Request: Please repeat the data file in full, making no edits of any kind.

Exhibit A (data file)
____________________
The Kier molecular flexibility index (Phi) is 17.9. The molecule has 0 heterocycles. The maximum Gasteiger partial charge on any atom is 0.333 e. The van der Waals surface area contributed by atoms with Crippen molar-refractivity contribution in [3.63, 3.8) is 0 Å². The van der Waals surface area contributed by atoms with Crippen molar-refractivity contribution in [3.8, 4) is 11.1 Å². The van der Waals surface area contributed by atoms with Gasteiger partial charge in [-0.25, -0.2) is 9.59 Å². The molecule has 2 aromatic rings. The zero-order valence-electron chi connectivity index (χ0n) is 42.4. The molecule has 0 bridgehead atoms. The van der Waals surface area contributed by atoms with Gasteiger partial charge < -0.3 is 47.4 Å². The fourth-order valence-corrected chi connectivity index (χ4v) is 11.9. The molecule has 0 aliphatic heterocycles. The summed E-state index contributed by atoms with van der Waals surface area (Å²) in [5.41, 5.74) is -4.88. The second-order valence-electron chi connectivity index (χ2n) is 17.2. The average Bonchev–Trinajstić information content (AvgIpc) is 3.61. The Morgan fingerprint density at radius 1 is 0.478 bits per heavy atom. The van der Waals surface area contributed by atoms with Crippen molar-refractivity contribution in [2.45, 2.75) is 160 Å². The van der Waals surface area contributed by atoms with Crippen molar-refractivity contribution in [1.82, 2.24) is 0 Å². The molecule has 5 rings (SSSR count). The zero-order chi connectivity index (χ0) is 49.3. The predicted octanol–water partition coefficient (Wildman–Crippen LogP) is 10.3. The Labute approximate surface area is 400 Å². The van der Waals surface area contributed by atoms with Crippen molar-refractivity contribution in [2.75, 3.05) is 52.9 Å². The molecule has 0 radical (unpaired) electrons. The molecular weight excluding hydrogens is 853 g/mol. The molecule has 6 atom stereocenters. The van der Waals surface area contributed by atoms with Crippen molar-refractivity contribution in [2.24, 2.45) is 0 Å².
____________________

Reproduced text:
The Kier molecular flexibility index (Phi) is 17.9. The molecule has 0 heterocycles. The maximum Gasteiger partial charge on any atom is 0.333 e. The van der Waals surface area contributed by atoms with Crippen molar-refractivity contribution in [3.63, 3.8) is 0 Å². The van der Waals surface area contributed by atoms with Crippen molar-refractivity contribution in [3.8, 4) is 11.1 Å². The van der Waals surface area contributed by atoms with Gasteiger partial charge in [-0.25, -0.2) is 9.59 Å². The molecule has 2 aromatic rings. The zero-order valence-electron chi connectivity index (χ0n) is 42.4. The molecule has 0 bridgehead atoms. The van der Waals surface area contributed by atoms with Gasteiger partial charge < -0.3 is 47.4 Å². The fourth-order valence-corrected chi connectivity index (χ4v) is 11.9. The molecule has 0 aliphatic heterocycles. The summed E-state index contributed by atoms with van der Waals surface area (Å²) in [5.41, 5.74) is -4.88. The second-order valence-electron chi connectivity index (χ2n) is 17.2. The average Bonchev–Trinajstić information content (AvgIpc) is 3.61. The Morgan fingerprint density at radius 1 is 0.478 bits per heavy atom. The van der Waals surface area contributed by atoms with Crippen molar-refractivity contribution in [2.45, 2.75) is 160 Å². The van der Waals surface area contributed by atoms with Crippen molar-refractivity contribution in [1.82, 2.24) is 0 Å². The molecule has 5 rings (SSSR count). The zero-order chi connectivity index (χ0) is 49.3. The predicted octanol–water partition coefficient (Wildman–Crippen LogP) is 10.3. The Labute approximate surface area is 400 Å². The van der Waals surface area contributed by atoms with Crippen molar-refractivity contribution in [2.75, 3.05) is 52.9 Å². The molecule has 0 radical (unpaired) electrons. The molecular weight excluding hydrogens is 853 g/mol. The molecule has 6 atom stereocenters. The van der Waals surface area contributed by atoms with Crippen molar-refractivity contribution in [2.24, 2.45) is 0 Å².